CDT Day 39-44: A Walk through Wyoming
CDT Day 39
It rained til after dark. Wake up to a cold and wet morning. But the sun won’t ever make it to me with all the tree cover so I pack up wet stuff. I walk down to the laundromat which happens to sell some snacks. Hot coffee, OJ, muffin, banana, and a breakfast sandwich. Perfect hiker breakfast. I hang out in the massive laundryroom while I eat cause it’s way warmer than outside. I walk down to the main road and get a hitch almost instantly from a nice old guy who is on a road trip. He tells me that it’s cool to see people hitch hiking, that used to be how they got around back in the day and how noone does it. Nope, just thru-hikers and bums. I hit the trail to a misty morning.
Sometimes it’s hard to tell what is fog and what is steam from the boiling rivers and geysers.
The views are pretty sweet and I pass by a massive lake.
I see a couple adorable and furry baby fawns. And the biggest salamander.
The teeniest little chipmunks dart from the trail all day. The butterflies and dragonflies flit in front of me up the trail. The crickets chirp. The bird sing and squawk. The mosquitoes humm. Then it’s all the creek crossings.
In the morning I just walk across them with my shoes on knowing I can dry my shoes out at lunch with the rest of my gear. But after lunch I take my shoes off for the crossings because I know my feet won’t dry before tomorrow and also my left foot it getting some pretty painful trenchfoot, and keeping it as dry as possible definitely helps. Shoes on, shoes off, so many times. I guess it makes sense with all the flooding Yellowstone had a couple months ago. I follow bear tracks pretty much the whole day.
I pass a bunch of NOBOs. I keep thinking I’m getting towards the end of them, but I guess not. The rain clouds threaten all day, but I only a get a few drops.
I’m following the Snake River and it is definitely the prettiest part of the park so far.
And it seems like only thru-hikers really get the pleasure of seeing it. I find a place to camp in the trees in case it rains again tonight. It’s not supposed to, but one thing I have learned about this trail is no matter what the forecast says, there is ALWAYS a chance of rain.
Dinner is chips (always chips), a ridiculously overpriced National Park turkey sandwich (it’s only turkey and bread and it cost $9), and an IPA from Snake River Brewing that was brewed in honor of Yellowstone’s 150th anniversary. It’s all delicious.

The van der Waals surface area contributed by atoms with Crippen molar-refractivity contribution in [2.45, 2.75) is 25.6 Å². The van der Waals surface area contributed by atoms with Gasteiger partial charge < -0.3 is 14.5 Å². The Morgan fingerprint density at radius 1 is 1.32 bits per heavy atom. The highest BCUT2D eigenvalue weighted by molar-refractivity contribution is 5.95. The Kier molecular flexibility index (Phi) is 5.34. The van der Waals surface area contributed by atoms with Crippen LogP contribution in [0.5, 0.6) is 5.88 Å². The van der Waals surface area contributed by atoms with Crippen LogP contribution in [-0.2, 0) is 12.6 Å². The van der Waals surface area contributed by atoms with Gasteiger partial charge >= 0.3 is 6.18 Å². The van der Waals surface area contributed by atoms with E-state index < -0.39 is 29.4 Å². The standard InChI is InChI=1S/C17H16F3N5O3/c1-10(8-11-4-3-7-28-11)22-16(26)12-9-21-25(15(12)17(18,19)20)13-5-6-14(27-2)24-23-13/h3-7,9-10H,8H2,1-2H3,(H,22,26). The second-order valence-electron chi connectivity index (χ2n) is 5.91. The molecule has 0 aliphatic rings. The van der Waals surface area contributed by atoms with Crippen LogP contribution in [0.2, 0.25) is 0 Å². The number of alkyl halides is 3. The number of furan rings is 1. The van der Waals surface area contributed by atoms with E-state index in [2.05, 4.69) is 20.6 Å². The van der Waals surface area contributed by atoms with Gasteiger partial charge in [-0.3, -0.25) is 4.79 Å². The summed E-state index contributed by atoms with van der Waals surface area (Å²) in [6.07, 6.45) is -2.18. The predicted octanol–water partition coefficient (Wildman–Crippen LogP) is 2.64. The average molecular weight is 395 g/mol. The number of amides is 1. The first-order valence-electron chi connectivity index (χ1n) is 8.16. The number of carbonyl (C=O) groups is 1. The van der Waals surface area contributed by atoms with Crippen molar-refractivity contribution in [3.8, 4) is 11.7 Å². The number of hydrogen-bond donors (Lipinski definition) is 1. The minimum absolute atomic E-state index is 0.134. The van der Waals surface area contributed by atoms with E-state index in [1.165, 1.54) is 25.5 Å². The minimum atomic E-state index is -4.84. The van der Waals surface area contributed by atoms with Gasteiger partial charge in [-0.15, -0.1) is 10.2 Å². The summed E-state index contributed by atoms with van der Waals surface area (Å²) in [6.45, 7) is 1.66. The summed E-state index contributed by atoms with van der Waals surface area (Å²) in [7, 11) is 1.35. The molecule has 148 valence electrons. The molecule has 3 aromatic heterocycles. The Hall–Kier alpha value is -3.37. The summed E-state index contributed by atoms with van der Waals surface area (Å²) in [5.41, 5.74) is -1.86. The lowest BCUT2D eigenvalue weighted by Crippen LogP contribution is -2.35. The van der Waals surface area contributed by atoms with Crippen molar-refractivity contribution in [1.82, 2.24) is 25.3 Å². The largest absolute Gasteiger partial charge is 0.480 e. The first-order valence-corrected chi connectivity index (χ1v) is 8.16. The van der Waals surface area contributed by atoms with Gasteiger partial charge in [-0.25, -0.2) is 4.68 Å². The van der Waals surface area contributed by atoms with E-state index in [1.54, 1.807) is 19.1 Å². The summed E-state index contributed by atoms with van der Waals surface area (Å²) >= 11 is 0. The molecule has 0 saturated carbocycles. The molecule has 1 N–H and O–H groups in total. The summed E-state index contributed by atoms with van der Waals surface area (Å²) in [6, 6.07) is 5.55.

CDT Day 40
The grass is dewy and sparkling with frost. The trail is muddy and overgrown. The sun hasn’t popped into the valley yet so the morning is wet and cold. My shoes are soaked in minutes and my sweater is too not long after. Good reason to hike fast. Just when I think my hands are too cold to grip my poles much longer, the sun finally crests the mountains and warms my soul.
I run into a couple hikers and they’re from Nor Cal, specifiamy where I live! One of the guys is Cache 22, the guy who started and maintains the water cache on the Hat Creek Rim, a super dry and exposed section on the PCT. I met him once on the PCT when he was section hiking in Oregon, but he lives around the area I went to high school, such a crazy small world. Right now he’s finishing up a section of his CDT hike from last year.
The day is big meadows.
Lots of creek crossings.
All the mud, horse poop, jumping crickets, and biting flies. I’m just sliding through the trail half the time and rock/mudpit hopping the rest.
The landscape is changing. Much more rocky and jagged.
I do a little off-trail hiking towards the end of the day because there is supposedly a cool slot canyon. It’s pretty neat.
I end the day with a big creek crossing. It’s only knee deep at the moment, but apparently it can be up to 10 feet high at times. I’m pretty pooped by the end of the day and the mosquitos are out in full force. I find a place to camp just as the sun is going behind the mountains. I’m camping right by a river so I’m sure it will be a chilly morning. Oh well, that’s a future Zebra peoblem.
CDT Day 41
The cold morning feels good because I have a big climb. Up and up I climb and then down and down to a gorgeous lake.
It’s surrounded by the most amazing mountains, the kind you see in old western movies.
This is the Wyoming I’ve been waiting for.
I make it down to the highway and get a ride from a couple that turned their car around and came back for me after passing me. They’re hiking the Wind River High Route starting tomorrow so their car is packed with gear and supplies and they rearrange everything just to give me a ride. People are awesome.
I get into Dubois and find the church that lets hikers crash there for free! After dropping my stuff, it’s food time, duh! I find a cool old bar that has some of the best wings I’ve ever had.
After completely stuffing myself because meat and veggies are two things my body is not used to anymore, I head down to the KOA that lets hikers shower and do laundry there for cheap. Then it’s over to Family Dollar for resupply. My next section of trail is probably going to be six days. I hate carrying this much food, but oh well. I walk back across town to the church to repackage my resupply, clip my nails, call my parents to let them know I haven’t been eaten by bigfoot. Then it’s time for food again. I had planned to go somewhere else for dinner, but on a Tuesday night, there aren’t a lot of things open and the ones that are are packed. I go back to where I ate lunch, which is also packed, but at least I know the food is good.
They also do square dancing here on Tuesday nights and the place totally fills up. It feels weird to be so close to so many people, people bumping into me trying to order at the bar, so much people watching after spending most of my days totally alone. It’s entertaining and also just a little too much. I watch the square dancing and try to remember what it’s like to be a normal person and have energy to stay out late and and party and dance as I try to shove all my food into an already stuffed stomach. I walk around town in the dark go help my food digest and it feels good to be outside, in the dark, walking the streets alone. The sky is gorgeous with the little light it has left and the moon and stars starting to shine. I make it back to the church and try to sleep with eight other people snoring and farting all in the same room.